For a business planning to compete in an industry characterized by rapid technological advances, investment in product research and development is critical to the development of new innovative products. Research and development costs, sometimes referred to as R&D expenses, is a direct result of the activities referred to in the product and technology section of the business plan.
Although generally bracketed together, there is a distinction between research costs and development costs.
Research is original investigation carried out to gain new scientific or technical knowledge. At this stage there is no reasonable expectation of future revenue and so research costs are always charged to the income statement in the year they are incurred. In the business plan financial projections template, they are included as part of the operating expenses in the income statement.
Development is the application of research with a view to getting ready for commercial production resulting in product development costs, for example pre-production testing of a new machine model would be regarded as development. In such circumstances there might be a reasonable expectation of future revenue.
Development costs are also generally charged as expenses in the year in which they are incurred and included as part of operating expenses in the financial projection income statement.
However, if there is a reasonable expectation of future revenue, and the costs satisfy criteria set out in Accounting Standards, they are allowed to be capitalized. In this case the development costs might be included in the balance sheet of the financial projections, under the heading of fixed or long term assets and amortised.
Research and Development Cost Drivers
All costs are driven by activities, and in the case of research and development the key cost drivers include the following:
- Beta testing
- Time to market
- Patent and other intellectual property applications
Typical Research and Development Costs
It is important to decide from day one what will be classified as a research and development cost, and how they will be treated in the business plan financial projections.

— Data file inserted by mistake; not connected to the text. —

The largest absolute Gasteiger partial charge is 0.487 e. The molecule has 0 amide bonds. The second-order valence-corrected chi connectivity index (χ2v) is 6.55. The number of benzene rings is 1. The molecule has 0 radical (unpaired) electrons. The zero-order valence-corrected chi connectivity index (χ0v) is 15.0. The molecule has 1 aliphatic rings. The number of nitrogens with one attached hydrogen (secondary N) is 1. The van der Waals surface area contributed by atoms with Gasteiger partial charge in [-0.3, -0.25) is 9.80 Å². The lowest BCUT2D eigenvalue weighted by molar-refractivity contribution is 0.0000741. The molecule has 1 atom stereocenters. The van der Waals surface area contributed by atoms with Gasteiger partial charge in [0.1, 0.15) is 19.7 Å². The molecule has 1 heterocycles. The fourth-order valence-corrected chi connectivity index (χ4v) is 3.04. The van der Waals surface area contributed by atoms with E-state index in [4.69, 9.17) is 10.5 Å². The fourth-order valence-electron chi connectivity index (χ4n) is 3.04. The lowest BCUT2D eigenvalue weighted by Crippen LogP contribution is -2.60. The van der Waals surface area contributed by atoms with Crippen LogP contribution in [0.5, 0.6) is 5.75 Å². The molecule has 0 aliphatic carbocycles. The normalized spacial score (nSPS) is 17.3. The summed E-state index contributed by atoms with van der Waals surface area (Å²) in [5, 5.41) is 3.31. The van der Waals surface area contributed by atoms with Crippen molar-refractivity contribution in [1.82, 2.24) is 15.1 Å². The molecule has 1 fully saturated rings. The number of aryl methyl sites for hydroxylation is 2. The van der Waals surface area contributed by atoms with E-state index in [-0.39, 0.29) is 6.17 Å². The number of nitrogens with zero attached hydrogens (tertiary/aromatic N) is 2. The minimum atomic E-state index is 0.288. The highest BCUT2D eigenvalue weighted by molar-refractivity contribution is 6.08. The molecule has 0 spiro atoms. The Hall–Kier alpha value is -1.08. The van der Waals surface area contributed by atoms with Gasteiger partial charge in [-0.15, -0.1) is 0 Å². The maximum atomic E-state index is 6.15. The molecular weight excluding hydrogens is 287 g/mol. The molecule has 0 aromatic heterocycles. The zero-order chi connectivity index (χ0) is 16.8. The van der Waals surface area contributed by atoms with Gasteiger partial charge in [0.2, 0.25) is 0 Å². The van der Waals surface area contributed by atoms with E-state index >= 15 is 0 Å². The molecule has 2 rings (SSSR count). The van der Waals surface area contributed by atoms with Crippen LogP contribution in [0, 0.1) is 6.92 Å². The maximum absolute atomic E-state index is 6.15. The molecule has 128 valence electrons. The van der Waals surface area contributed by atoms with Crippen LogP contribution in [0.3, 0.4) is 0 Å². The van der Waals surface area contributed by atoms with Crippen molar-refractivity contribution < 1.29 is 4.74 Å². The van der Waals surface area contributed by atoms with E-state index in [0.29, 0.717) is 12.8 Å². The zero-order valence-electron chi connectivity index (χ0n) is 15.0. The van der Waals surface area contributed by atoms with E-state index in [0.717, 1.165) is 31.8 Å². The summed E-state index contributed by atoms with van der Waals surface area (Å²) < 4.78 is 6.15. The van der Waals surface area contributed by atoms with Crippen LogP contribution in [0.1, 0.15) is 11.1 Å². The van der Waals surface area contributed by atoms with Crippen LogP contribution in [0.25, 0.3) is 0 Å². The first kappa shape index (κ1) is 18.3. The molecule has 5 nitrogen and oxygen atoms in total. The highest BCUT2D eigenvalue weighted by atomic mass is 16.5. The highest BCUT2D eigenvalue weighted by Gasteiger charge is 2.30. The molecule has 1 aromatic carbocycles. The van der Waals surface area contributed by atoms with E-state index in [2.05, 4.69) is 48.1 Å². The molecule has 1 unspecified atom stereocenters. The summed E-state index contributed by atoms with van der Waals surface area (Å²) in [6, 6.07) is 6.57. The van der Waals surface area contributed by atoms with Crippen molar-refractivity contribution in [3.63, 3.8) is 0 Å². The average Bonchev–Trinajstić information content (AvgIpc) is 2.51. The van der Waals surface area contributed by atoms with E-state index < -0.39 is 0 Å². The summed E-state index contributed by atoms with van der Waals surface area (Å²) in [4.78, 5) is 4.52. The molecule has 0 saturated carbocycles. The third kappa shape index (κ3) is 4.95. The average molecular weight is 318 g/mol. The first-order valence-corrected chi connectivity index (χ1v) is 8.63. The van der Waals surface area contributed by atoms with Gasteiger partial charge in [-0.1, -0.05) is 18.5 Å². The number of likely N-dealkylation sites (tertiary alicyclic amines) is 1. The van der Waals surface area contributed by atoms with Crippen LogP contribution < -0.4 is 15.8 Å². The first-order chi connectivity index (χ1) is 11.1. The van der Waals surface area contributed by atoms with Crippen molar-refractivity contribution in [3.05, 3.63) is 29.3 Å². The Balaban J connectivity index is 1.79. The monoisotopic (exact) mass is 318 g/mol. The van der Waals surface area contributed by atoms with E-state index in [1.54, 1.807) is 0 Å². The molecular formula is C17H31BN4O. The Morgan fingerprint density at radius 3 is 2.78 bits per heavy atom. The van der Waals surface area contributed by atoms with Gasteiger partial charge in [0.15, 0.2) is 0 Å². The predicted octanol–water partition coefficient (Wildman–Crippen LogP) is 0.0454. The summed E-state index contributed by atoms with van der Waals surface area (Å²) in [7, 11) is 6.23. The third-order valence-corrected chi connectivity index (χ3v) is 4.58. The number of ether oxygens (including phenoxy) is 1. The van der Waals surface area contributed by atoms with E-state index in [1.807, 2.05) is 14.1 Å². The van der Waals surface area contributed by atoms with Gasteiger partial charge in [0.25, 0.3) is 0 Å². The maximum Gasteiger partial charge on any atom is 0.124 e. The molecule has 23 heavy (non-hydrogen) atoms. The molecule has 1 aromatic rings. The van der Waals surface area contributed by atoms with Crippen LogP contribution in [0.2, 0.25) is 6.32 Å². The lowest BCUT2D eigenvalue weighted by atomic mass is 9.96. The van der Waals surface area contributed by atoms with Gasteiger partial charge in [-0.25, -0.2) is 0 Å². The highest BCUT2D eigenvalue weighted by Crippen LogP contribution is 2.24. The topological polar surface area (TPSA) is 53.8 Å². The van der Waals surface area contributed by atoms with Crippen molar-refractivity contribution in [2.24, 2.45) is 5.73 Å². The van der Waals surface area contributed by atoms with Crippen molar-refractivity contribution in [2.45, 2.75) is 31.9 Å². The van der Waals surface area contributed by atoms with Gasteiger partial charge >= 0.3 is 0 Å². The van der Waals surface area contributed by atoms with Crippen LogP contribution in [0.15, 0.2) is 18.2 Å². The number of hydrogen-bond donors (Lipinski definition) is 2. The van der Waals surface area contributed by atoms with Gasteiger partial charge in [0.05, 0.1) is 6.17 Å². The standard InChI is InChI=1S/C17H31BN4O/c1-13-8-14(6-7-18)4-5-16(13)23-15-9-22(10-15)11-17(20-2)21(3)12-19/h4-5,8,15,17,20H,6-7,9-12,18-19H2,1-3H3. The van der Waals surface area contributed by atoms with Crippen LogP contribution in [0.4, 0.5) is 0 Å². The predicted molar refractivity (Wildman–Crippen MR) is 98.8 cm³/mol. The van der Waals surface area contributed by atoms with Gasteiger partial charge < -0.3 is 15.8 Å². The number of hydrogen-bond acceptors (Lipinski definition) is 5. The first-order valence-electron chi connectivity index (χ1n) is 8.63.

The following are typical research and development costs:
- Research and development salaries (R&D manager, engineers, technicians)
- Product testing
- Pre-production design and construction
- Construction and operation of pilot plants
- Third-party development and programming costs
- Software development costs
Research & Development Costs Ratio
It is useful to calculate the research and development cost as a percent of revenue to give a financial ratio as follows:
This ratio is one of many expense ratios, and can be used to make comparisons to other businesses within your industry, to ensure that the research and development costs included in the financial projections are comparable and realistic.
In addition, it is important to monitor changes in the ratio over time to see that the investment in research and development is producing the required and planned result. A significant rise in the research development expenses to revenue ratio may indicate that the investment in research and development is not as cost effective as it should be.
Research & Development Cost Model
About the Author
Chartered accountant Michael Brown is the founder and CEO of Plan Projections. He has worked as an accountant and consultant for more than 25 years and has built financial models for all types of industries. He has been the CFO or controller of both small and medium sized companies and has run small businesses of his own. He has been a manager and an auditor with Deloitte, a big 4 accountancy firm, and holds a BSc from Loughborough University.